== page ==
Clearfelling also has serious implications for native wildlife. Many of Australia's distinctive birds and animals nest or breed only in the holes and hollows of older trees. Others eat the insects that colonize rotten logs or decrepit trees. And trees that have been clearfelled will never again provide habitats for these birds and animals because the forest will be felled again before such habitats develops.

Birds and animals permanently displaced in this way include the tiny pygmy possum, the magnificent black cockatoo, the sulphur-crested white cockatoo, the owl and many other birds of prey. Australia's native gliders, possums that glide from tree to tree using a membrane stretched between their fore-legs and hind-legs, are almost totally dependent on nesting hollows in old trees. They seldom survive in clearfelled country.

Clearfelling has led to the growth of Australia's export-woodchip in dustry. Foresters and loggers argue that is necessary to find a market for all the "waste timber" generated by clearfelling. And so more and more of Australia's forest habitat is being shipped to Japan as woodchips - the raw material for Japan's giant paper industry.

In the early 1970s export-woodchip mills were established in New South Wales, Western Australia and Tasmania. More recent export woodchip schemes have recently been proposed or established in Victoria, Queensland, Western Australia and northern New South Wales. Again, tiny Tasmania suffers the most. It exports more woodchips than all the other states combined.

Supposedly brought in to use up "waste," woodchipping developed a momentum of its own. In Tasmania, the practice of clearfelling expanded out of the wet forests, where there was at least some scientific basis for its use, and into other forests, with disastrous results. In alpine areas where the forests were clearfelled, regenerating seedlings were soon killed by frost, leaving a tussocky wasteland. In drier areas, poor soils could not cope with the increased soil erosion, soil compaction and nutrient loss that clearfelling brought. Regeneration was patchy.

By the mid 1980s, woodchipping was the biggest national conservation issue. But it was not until March 1986 and "The Battle of Farmhouse Creek" that the issue grabbed front-page headlines throughout the country. In the weeks that followed this action, conservationists were arrested for alleged "trespass." And although the bulldozers eventually carved a new road over a kilometer into the wilderness, in the following year the national conservation movement made great gains in the field of forest preservation.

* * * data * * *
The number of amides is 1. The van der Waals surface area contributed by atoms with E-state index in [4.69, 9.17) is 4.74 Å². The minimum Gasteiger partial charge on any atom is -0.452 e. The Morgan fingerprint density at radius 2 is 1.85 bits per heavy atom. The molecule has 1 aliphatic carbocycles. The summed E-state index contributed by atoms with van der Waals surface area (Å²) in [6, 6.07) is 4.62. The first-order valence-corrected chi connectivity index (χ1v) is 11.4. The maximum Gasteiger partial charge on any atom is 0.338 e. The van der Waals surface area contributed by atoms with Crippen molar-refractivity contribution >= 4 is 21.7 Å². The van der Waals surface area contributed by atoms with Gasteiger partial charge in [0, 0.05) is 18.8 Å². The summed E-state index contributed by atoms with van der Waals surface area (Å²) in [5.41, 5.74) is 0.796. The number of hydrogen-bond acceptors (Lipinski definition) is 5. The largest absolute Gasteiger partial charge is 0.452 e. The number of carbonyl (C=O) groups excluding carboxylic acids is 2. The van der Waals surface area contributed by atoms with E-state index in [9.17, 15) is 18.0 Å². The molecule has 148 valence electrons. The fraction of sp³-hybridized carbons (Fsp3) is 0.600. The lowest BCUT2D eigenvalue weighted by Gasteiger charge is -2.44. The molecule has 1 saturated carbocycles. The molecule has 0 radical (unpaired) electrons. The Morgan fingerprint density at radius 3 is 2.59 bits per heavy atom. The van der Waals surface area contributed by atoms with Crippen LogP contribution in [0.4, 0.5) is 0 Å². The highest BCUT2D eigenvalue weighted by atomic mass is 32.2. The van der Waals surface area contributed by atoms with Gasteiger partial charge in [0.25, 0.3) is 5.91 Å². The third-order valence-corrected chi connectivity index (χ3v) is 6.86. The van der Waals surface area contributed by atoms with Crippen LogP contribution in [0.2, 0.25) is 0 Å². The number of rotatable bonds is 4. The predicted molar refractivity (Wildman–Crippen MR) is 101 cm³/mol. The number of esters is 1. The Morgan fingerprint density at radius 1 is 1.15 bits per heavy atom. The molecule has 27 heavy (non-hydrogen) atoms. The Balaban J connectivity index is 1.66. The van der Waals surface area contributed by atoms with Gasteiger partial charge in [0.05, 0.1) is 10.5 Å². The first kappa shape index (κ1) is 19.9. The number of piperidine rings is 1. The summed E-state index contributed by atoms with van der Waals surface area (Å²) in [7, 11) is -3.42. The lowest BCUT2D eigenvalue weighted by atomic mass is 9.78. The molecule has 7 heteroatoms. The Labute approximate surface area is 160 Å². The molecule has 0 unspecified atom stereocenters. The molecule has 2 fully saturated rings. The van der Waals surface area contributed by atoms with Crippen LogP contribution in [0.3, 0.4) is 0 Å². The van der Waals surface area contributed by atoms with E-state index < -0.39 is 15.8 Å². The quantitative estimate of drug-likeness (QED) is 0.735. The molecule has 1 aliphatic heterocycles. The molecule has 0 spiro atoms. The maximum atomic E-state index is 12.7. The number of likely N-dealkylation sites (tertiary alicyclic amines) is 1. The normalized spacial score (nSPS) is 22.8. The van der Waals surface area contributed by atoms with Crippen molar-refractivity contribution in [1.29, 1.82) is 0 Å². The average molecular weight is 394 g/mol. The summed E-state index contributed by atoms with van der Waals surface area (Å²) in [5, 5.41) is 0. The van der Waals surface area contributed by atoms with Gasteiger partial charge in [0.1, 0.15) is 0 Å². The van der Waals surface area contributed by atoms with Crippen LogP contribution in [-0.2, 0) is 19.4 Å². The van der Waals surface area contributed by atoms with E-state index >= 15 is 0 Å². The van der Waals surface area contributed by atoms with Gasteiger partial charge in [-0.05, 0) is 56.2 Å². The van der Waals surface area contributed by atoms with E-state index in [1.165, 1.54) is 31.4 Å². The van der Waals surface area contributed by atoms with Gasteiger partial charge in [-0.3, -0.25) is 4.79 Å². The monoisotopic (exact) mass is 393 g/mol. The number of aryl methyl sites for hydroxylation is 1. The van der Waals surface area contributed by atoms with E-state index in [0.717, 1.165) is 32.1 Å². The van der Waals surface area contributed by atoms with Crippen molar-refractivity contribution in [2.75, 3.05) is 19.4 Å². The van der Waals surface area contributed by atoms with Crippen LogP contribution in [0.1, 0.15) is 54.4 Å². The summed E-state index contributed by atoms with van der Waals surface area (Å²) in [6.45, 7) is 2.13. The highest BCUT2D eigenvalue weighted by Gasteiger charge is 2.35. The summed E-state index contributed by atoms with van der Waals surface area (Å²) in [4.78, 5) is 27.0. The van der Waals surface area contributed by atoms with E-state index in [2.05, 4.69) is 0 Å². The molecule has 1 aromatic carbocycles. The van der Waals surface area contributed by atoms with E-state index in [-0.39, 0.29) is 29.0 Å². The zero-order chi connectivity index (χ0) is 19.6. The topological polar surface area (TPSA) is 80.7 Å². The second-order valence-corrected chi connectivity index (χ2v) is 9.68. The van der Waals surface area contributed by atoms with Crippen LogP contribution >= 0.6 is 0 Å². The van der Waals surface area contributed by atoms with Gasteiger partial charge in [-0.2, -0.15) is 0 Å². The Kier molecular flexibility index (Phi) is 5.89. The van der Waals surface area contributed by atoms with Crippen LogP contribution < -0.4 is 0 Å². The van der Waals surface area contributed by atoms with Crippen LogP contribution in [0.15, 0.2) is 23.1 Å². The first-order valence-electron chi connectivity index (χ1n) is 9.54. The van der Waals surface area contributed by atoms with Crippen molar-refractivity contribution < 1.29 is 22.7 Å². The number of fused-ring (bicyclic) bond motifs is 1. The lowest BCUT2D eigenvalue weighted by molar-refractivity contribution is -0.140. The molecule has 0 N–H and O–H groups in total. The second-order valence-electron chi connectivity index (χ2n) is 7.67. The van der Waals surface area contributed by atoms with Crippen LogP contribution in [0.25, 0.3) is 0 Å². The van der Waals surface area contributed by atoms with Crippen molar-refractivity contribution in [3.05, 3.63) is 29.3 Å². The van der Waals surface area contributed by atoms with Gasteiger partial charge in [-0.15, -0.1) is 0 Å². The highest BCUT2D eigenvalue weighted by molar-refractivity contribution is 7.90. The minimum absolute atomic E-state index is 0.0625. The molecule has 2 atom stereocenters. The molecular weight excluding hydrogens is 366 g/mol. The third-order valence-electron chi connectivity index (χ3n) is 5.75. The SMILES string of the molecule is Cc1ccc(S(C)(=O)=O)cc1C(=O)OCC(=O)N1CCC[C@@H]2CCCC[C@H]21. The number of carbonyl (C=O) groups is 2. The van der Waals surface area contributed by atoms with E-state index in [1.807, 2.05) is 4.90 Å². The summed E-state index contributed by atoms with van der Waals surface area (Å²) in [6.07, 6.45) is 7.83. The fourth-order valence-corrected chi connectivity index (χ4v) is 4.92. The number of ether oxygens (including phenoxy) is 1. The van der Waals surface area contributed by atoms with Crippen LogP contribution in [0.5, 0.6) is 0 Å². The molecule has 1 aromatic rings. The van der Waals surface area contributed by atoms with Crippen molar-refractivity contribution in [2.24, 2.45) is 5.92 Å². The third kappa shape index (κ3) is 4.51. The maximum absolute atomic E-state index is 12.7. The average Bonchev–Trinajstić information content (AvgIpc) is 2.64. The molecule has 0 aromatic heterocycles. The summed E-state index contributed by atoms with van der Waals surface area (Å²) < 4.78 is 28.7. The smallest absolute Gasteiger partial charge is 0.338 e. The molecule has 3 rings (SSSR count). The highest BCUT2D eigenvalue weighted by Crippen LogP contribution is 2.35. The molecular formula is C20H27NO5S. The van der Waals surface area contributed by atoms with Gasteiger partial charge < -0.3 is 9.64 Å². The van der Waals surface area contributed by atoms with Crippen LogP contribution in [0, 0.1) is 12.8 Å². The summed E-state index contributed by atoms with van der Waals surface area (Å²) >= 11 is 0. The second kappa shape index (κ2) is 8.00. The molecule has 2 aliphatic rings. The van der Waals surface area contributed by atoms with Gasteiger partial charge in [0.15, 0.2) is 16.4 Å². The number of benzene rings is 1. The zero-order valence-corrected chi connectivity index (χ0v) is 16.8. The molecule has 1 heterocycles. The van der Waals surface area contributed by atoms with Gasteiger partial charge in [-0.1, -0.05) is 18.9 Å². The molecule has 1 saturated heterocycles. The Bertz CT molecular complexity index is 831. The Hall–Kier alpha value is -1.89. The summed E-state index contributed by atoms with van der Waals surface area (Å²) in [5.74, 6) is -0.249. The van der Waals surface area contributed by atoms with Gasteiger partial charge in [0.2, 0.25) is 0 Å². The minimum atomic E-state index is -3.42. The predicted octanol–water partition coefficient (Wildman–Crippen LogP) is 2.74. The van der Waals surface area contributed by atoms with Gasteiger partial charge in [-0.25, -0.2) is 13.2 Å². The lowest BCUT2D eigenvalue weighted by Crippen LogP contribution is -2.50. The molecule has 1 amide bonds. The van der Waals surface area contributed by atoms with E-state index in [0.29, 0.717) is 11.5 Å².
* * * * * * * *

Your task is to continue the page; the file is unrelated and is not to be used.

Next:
Logging companies and unions responded with a campaign to discredit the conservationists. They sponsored television advertisements promoting woodchipping and attempted to portray conservationists as a misguided and uncompromising minority. Despite the $5 million at the disposal of the loggers' public relations organizers, the campaign had little impact nationally.

Conservationists backed the sitting Labor government and Prime Minister Robert Hawke. The opposition parties endorsed the woodchipping of Tasmania's forests, and declared conservation issues irrelevant to the outcome of the election. The "Vote for the Forests" campaign that conservationists ran in critical marginal seats was acknowledged by many Labor Party figures to be a significant factor in the return of the Hawke government. The Prime Minister acknowledged the contribution of Australia's two major conservation groups to his subsequent election win.

Back in Tasmania, conservationists are campaigning directly for office. Only 12.5 percent of the vote is required to win a seat in the multimember electorates and the conservation movement already has two representatives in the House of Assembly. The party that holds a majority in the House of Assembly governs. Currently, the anti-conservationist "Liberal Party" of Robin Gray holds a majority - but only by one seat. The conservation movement hopes to gain enough seats in this House to win the balance of power, and thereby the ability to veto projects that would damage Tasmania's wilderness areas and forests. Conservation authorities are applying more stringent requirements to the woodchipping industry. More and more, the timber industry is being required to justify its actions. And conservationists are winning new victories.

In Victoria, a state planning body has recommended major extensions to national parks in the remote eastern forests of that state. In New South Wales, the Environment Minister has begun looking into establishing new forest national parks in the state's southeast. In Western Australia, the government recently axed a new export-woodchipping proposal that would have allowed clear-cutting of the state's privately-owned forests. And the federal government has promised to nominate Queensland's tropical rainforests for World Heritage protection and has acted to protect wilderness forests in Tasmania until a government inquiry into the logging industry is conducted.

Even the Tasmanian government has made a commitment to protecting more of the state's unique tall forests. But despite these claims, it is hard to escape the feeling that Tasmania will see a few more battles like the one at Farmhouse Creek.

Geoff Law is the Tasmanian Campaign Officerfor the A ustralian Conservation Foundation, and has also worked with the Tasmanian Wilderness Society in the successful campaign to protect the Franklin River.